Really poor production values really killed this show, along with bad writing. The extras' costumes looked like they were made for a high school play, and every time our heroes came to a village, the buildings looked so badly constructed that you couldn't imagine anyone actually living in them – a stiff breeze would knock them down. The CGI monsters were about of the same quality of those on Hercules.
Surprisingly, it was Woodburn that kept the show watchable – he managed to imbue his character with great dignity and warmth, even when it wasn't there in the scripts. Jeremy Kemp – a fine British actor – was just terrible here; one gets the impression they shot his entire season's scenes in one afternoon, and he just read off the cue cards. Moeller was a physically adequate Conan, and no worse of an actor than Schwarzenegger when he played the role. Had the part been written better, I think he could have been quite good.
The show did have an odd mix of guest stars, though (I'm sure they were just doing it for a paid weekend in Puerto Villarta): Mickey Rooney, Mariette Hartley, Sam Jones, Robert Culp, and Paul LeMat all made appearances.
That said, I still kinda like it (in a guilty pleasure way) and have the series on DVD.
Mike Hammer, Private Eye had Stacy Keach reprising his 80's TV role, this time with a new, younger Velda (the stunning Shannon Whirry) and a young, pretty-boy assistant (Shane Conrad). The budget was microscopic – the show was shot in Ventura, California, although still set in New York. This means you never saw Keach walking the mean streets of Manhattan, and when they did shoot exteriors, there were often palm trees poking into the corners of the frame.
Like the two 80’s series and TV movies, this syndicated series mines a lot of humor out of playing Hammer as a 40’s-50’s kind of guy a bit out of step with the modern era. This series deals with Internet crimes and similar 90s plots, but, oddly, Hammer’s a bit rougher and more violent here than in the previous series. I’m guessing that’s because it was syndicated, and didn’t have to deal with network censors. The writing’s not too bad, either – not great, mind you, but most of the stories are tough and fairly clever.
Not bad viewing though, for 2 a.m., and like Conan, I own the DVDs.
Monday, September 11, 2006
The voice actor who plays Tarzan is Robert Ridgley... who also voiced Flash Gordon and Thundarr!
Sunday, September 10, 2006
Sitting on the living room floor eating cereal, fighting with my sister over control of the dial...
Anyway, I always preferred the adventure cartoons from Filmation. Yeah, I know they're notorious for cheap animation and recycling, but I came to love the over-familiar music, sound effects and animation (especially, the rotoscoped "hero running" footage). And I loved the character and background design on their adventure shows. Whoever designed their cartoons really made them look like comic books.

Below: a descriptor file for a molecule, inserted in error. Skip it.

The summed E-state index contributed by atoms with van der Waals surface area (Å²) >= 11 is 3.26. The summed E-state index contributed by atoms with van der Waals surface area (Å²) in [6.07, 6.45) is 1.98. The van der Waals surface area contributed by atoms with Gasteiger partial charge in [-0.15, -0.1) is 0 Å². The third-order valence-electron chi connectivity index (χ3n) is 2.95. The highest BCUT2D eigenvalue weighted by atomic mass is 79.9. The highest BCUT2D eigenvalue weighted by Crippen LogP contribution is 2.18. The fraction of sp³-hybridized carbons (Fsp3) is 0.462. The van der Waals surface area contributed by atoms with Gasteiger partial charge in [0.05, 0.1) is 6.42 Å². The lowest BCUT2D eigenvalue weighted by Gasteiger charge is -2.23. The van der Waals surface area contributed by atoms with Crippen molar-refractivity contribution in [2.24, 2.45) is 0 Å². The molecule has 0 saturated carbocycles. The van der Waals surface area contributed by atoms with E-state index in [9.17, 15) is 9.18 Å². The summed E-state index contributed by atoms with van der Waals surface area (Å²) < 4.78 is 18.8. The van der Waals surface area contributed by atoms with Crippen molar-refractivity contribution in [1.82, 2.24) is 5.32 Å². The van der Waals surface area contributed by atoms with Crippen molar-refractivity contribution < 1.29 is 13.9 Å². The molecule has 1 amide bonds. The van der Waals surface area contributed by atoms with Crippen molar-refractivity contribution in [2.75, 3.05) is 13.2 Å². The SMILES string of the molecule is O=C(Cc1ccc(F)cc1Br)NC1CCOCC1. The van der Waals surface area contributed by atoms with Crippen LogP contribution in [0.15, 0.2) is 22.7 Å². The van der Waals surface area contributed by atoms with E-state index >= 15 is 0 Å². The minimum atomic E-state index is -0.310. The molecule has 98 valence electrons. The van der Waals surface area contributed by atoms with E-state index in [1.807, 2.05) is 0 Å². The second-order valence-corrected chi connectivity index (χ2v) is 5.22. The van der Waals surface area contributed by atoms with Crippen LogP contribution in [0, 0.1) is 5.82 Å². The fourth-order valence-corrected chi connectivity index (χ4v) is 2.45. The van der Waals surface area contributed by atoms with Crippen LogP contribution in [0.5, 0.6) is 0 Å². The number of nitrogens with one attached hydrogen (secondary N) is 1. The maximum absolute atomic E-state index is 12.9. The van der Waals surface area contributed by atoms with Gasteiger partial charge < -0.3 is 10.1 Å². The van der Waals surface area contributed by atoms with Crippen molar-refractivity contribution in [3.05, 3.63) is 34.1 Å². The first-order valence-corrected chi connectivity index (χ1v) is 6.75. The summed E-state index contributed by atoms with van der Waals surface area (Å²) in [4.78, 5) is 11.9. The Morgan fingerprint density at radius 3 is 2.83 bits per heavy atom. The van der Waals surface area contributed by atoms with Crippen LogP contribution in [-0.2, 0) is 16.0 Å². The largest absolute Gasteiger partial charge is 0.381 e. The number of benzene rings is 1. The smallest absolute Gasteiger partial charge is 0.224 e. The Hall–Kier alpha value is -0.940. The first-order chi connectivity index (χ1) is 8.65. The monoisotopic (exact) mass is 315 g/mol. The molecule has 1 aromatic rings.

I was a big fan of Star Trek, Tarzan, The New Adventures of Batman, New Adventures of Flash Gordon and even their live-action shows, like Ark II, Shazam!, Isis, Space Academy and Jason of Star Command. Hell, I just found out this week that they were even the co-producers of the Starchaser feature film I blogged about a few days ago!
Well, BCI/Eclipse has a bunch of Filmation stuff coming out on DVD in high-quality box sets. They've already released several volumes of He-Man and the Masters of the Universe (which was a little after my time, frankly) and its spin-off, She-Ra.
Over the last few months, they've also released The New Adventures of Flash Gordon and Blackstar, probably the last Filmation cartoon I remember actually getting up early to watch. I was into D&D by then, and anything with a sword & sorcery theme caught my interest. Unfortunately, it aired in the same timeslot as Ruby-Spears' superior Thundarr the Barbarian on another network, so unless Thundarr was a repeat, I usually opted for the post-Apocalyptic barbarian over the sword-slinging astronaut, John Blackstar.
Watching them today as a 40+ adult, I find that Flash Gordon still holds up as one of the top four animated adventure shows ever (the others being Jonny Quest, Batman The Animated Series and the aforementioned Thundarr), while Blackstar is actually somewhat better than I remembered.
The animation still looks pretty slick and, oddly enough for a Filmation adventure show, uses very little, if any, rotoscoping. The character designs and background paintings are excellent, really "selling" the alien environment of planet Sagar. I still hate the little pink "trobbits," though, and prefer the episodes that play down their child-friendly antics.
BCI's DVD transfers are excellent; the source material on Blackstar looks much better than the prints used on Flash Gordon, with virtually no visible debris or damage. If you're nostalgic and want to revisit your childhood – or know kids who are into fantasy adventure – they're worth picking up.